Two tech pioneers at UWE have triumphed at a prestigious awards scheme that brings together brilliant women from across different industries.
Assistive technologies researcher Dr Praminda Caleb-Solly and technology entrepreneur Samantha Payne were among the winners at the Red Women of the Year Awards 2016, organised by women’s lifestyle magazine Red.
Dr Caleb-Solly, pictured, left, picked up the top award in the Science, Technology, Engineering and Maths (STEM) category while Samantha was one of three winners in the Women to Watch category.
Both received praise for their work from the high-profile judges, with Channel 4 News presenter Cathy Newman calling Dr Caleb-Solly a ‘star in the male-dominated STEM firmament’ and Facebook vice-president Nicola Mendelsohn hailing the technology used by Samantha’s company for its potential to help millions of people.
Dr Caleb-Solly was selected from five shortlisted nominees to be named the most inspirational woman in STEM in 2016.
She an associate professor in independent living systems at UWE, working in the Bristol Robotics Laboratory, and head of electronics and computer systems for the UK assistive technology charity Designability.
Her work focuses on developing technological solutions for people living with disabilities or long-term health conditions. She played an influential part in developing SAM (Self-help for Anxiety Management), an app to help people to understand their anxiety, monitor anxious thoughts and follow self-help exercises. Last year, SAM reached a huge milestone by achieving 500,000 free downlands worldwide.
Of her work, judge Cathy Newman said: “Praminda is a star in the male-dominated STEM firmament, but as well as fulfilling her potential, her tech wizardry has helped disabled people lead more fulfilling lives, too. Her app is practical and ingenious.”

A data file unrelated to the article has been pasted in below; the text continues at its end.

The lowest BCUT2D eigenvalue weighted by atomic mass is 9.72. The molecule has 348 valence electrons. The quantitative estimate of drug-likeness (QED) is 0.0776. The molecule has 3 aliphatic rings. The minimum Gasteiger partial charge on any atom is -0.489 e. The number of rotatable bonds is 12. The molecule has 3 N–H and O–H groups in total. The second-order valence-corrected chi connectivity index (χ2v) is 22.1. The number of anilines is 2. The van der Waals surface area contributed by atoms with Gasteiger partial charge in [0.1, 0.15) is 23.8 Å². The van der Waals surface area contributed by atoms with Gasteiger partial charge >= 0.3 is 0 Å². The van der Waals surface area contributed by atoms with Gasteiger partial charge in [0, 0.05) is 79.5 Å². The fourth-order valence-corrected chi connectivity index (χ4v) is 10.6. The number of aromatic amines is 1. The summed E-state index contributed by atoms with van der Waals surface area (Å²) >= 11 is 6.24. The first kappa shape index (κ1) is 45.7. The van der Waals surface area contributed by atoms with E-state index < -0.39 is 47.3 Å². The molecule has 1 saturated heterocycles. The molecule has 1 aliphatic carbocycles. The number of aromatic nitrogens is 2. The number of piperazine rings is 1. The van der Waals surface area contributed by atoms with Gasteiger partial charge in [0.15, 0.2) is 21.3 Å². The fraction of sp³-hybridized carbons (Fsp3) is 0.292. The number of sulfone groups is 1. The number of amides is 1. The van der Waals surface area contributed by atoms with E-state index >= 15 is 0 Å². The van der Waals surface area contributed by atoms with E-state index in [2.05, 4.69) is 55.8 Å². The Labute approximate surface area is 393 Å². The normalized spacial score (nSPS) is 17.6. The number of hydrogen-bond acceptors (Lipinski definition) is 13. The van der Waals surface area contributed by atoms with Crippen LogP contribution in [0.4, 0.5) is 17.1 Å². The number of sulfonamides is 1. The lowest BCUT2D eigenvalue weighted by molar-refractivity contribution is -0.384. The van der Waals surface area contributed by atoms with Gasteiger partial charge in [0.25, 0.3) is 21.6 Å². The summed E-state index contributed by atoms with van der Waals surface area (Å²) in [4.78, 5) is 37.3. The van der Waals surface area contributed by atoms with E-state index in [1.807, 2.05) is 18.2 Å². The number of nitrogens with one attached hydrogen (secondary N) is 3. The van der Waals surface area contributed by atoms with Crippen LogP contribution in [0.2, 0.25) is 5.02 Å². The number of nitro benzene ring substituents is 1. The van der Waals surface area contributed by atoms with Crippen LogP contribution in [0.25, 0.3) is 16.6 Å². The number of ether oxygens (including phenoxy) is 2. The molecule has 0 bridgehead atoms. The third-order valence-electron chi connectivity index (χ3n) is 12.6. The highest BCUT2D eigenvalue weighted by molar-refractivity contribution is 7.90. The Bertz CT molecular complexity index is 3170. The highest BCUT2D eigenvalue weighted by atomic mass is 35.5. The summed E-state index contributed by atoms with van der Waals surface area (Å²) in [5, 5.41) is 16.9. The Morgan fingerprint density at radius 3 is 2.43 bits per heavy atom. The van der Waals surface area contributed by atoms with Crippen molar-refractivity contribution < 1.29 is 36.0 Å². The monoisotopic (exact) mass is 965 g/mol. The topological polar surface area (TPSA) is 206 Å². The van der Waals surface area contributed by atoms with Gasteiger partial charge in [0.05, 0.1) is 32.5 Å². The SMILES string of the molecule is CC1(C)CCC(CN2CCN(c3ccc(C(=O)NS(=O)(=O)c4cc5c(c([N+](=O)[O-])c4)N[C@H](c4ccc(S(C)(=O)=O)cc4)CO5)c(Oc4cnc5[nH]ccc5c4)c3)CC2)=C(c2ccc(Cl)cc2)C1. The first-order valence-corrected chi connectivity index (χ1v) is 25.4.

Dr Caleb-Solly said: “I am thrilled and honoured to receive this award, particularly as the other nominees in this category are amazing ambassadors for STEM as well and excelling in their area.
“It is brilliant that Red are championing this as we need to encourage and support more women and girls to consider working in STEM as a fulfilling and creative choice and reaching out through all channels to do this is vital.
“All my work here at UWE and at Designability is conducted in collaboration with inspirational colleagues without whom none of my accomplishments would have been possible – it’s all about team work and my utmost thanks goes to all the wonderful people I work with.”
Samantha, pictured, right, is co-founder and chief operating officer of Open Bionics, which developed in business incubator space at the Bristol Robotics Laboratory at UWE’s Frenchay campus. She was successful in the Women to Watch category along with Clementine Chambon, co-founder of sustainable energy business Oorja, and writer, actress and producer Michaela Coel.
Robotics start-up Open Bionics uses 3D printing technology to create low-cost bionic hands for amputees of all ages. The company has gained the license to produce robotic hands inspired by Marvel and Star Wars.
It is also working on building robotic hands that mirror human actions, such as gripping and giving a thumbs up or down. Last year Open Bionics won several awards, including the James Dyson Award 2015 and Robotics Business Review’s Top 50 Most Influential Robotics Companies 2015.
Of Samantha’s work, judge Nicola Mendelsohn said: “Samantha’s commitment to making this technology accessible to everyone will help millions of people.”
Samantha said: “I feel incredibly honoured to have received this award in the company of so many amazing women, and I’m thrilled Red magazine has highlighted Open Bionics’ innovative work. I’m super proud of our whole team.”
Every year the Red Women of the Year Awards bring together brilliant women across different industries, from charity founders to comedians and designers to scientists.